Women in STEM: Bonnie Ross

Last Updated: June 30, 2020 9:27 am
Women in STEM: Bonnie Ross

Women in STEM: Bonnie Ross

Last year, Bonnie Ross became just the twenty-third person to be inducted into the Academy of Interactive Arts & Sciences’ Hall of Fame. And, it’s easy to see why! Bonnie is the Corporate Vice President of Microsoft and head of 343 Industries, a division of Xbox Game Studios, the studio that runs the highly successful Halo franchise.

Quite an impressive resume but as the academy noted: “Ross is a key voice in promoting STEM and diversity efforts across the gaming industry amongst women, under-represented minorities, and children.” That’s why she’s the perfect choice to be featured this month as part of Tynker’s Women in STEM series.

As a child Bonnie took an interest in reading and science-fiction, leading her to pursue a degree in Technical Communications from Colorado State University with a concentration in Physics and Computer Science.

Years later, Bonnie returned to CSU as an alumna to talk to students about combining her creative side with her passion for technology: “Technology empowering art and technology empowering storytelling.” She went on to explain, “It’s not that they’re just playing our game and playing our story. They’ve kinda broken the fourth wall, and they’ve kinda jumped into our story.”

She also spoke to students about promoting gender diversity in the gaming industry, whether it be the people making the games or the characters in them. To that end, Bonnie co-founded the Microsoft Women in Gaming community as a way for women in the industry to network and support each other. 

Bonnie began her career at Microsoft in 1994 when the company was just getting into PC gaming, eventually using her experience as a high school basketball player to help develop one of their first basketball video games: NBA Full Court Press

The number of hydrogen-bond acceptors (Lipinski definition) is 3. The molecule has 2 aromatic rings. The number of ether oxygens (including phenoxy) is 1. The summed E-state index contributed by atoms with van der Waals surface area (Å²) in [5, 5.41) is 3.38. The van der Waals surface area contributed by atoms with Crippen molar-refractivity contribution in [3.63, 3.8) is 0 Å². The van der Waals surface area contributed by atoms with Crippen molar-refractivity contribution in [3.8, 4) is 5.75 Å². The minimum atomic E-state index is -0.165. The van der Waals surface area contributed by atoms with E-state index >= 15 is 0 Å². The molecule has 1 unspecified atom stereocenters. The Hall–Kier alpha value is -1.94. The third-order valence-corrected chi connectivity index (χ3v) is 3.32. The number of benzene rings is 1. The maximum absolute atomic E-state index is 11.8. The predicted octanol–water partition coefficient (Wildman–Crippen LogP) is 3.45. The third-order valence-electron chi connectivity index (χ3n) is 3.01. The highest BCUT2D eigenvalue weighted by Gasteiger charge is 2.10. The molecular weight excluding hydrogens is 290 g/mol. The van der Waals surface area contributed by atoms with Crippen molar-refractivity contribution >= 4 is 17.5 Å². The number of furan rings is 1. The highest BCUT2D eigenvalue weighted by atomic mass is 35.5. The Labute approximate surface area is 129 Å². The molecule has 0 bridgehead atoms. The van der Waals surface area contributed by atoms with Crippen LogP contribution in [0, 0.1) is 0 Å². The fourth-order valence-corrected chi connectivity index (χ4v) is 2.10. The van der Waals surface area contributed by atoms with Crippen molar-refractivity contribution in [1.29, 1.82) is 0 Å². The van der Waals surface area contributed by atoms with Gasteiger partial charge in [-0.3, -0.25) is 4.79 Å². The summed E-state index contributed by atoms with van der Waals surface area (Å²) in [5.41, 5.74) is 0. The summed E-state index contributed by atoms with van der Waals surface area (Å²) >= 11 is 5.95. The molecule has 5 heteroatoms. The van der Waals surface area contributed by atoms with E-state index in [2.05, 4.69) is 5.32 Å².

In 2007, Bonnie took over the reins of Halo, the critically acclaimed science fiction/military video game series, focusing on growth while advocating for good storytelling. And, of course, ample amounts of creative coding (and math) to bring the games to life more and more each year.  

With Bonnie’s leadership, Halo has sold over 65 million copies worldwide, incredible numbers that make it one of the highest-grossing media franchises of all time, spinning off into comic books, graphic novels, television series, and movies while generating almost $6 billion in global sales.

In 2014, Bonnie was named one of Fortune magazine’s most powerful women in gaming. And in 2018, she played a key part in The Ad Council’s “She Can STEM” campaign, encouraging girls to get involved in science, technology, engineering, and math. Her message: “You have the power to bring new worlds to life.”

This is the kind of thinking that Tynker loves, forging new paths in technology while inspiring the next generation of girls to join her in a STEM career. We can’t wait to see what Bonnie—and the girls—will come up with next!


About Tynker

Tynker enables children to learn computer programming in a fun and imaginative way. More than 60 million kids worldwide have started learning to code using Tynker.